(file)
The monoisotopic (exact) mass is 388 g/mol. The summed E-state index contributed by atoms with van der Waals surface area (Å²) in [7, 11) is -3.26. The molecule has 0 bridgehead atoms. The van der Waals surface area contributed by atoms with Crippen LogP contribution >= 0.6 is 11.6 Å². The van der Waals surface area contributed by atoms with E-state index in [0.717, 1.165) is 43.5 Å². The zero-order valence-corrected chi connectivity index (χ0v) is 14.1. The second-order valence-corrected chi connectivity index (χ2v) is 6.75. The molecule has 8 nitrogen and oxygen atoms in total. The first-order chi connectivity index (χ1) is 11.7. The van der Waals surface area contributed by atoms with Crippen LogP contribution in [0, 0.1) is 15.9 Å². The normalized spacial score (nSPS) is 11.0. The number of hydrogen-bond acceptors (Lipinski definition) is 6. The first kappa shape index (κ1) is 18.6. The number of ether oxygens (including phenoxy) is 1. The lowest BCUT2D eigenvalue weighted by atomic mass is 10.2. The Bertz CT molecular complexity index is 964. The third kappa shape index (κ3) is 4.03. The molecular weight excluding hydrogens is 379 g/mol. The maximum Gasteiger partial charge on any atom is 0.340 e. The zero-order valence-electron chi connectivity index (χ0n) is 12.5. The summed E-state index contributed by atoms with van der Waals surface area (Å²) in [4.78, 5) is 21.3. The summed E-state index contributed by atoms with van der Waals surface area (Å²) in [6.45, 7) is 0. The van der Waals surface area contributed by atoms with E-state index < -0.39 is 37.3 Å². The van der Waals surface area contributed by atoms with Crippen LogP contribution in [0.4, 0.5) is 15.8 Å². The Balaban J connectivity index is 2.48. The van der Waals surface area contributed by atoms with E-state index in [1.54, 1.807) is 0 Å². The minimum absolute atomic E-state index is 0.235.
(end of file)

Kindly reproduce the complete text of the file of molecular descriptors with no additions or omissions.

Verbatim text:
The monoisotopic (exact) mass is 388 g/mol. The summed E-state index contributed by atoms with van der Waals surface area (Å²) in [7, 11) is -3.26. The molecule has 0 bridgehead atoms. The van der Waals surface area contributed by atoms with Crippen LogP contribution >= 0.6 is 11.6 Å². The van der Waals surface area contributed by atoms with E-state index in [0.717, 1.165) is 43.5 Å². The zero-order valence-corrected chi connectivity index (χ0v) is 14.1. The second-order valence-corrected chi connectivity index (χ2v) is 6.75. The molecule has 8 nitrogen and oxygen atoms in total. The first-order chi connectivity index (χ1) is 11.7. The van der Waals surface area contributed by atoms with Crippen LogP contribution in [0, 0.1) is 15.9 Å². The normalized spacial score (nSPS) is 11.0. The number of hydrogen-bond acceptors (Lipinski definition) is 6. The first kappa shape index (κ1) is 18.6. The number of ether oxygens (including phenoxy) is 1. The lowest BCUT2D eigenvalue weighted by atomic mass is 10.2. The Bertz CT molecular complexity index is 964. The third kappa shape index (κ3) is 4.03. The molecular weight excluding hydrogens is 379 g/mol. The maximum Gasteiger partial charge on any atom is 0.340 e. The zero-order valence-electron chi connectivity index (χ0n) is 12.5. The summed E-state index contributed by atoms with van der Waals surface area (Å²) in [4.78, 5) is 21.3. The summed E-state index contributed by atoms with van der Waals surface area (Å²) in [6.45, 7) is 0. The van der Waals surface area contributed by atoms with E-state index < -0.39 is 37.3 Å². The van der Waals surface area contributed by atoms with Crippen LogP contribution in [0.4, 0.5) is 15.8 Å². The Balaban J connectivity index is 2.48. The van der Waals surface area contributed by atoms with E-state index in [1.54, 1.807) is 0 Å². The minimum absolute atomic E-state index is 0.235.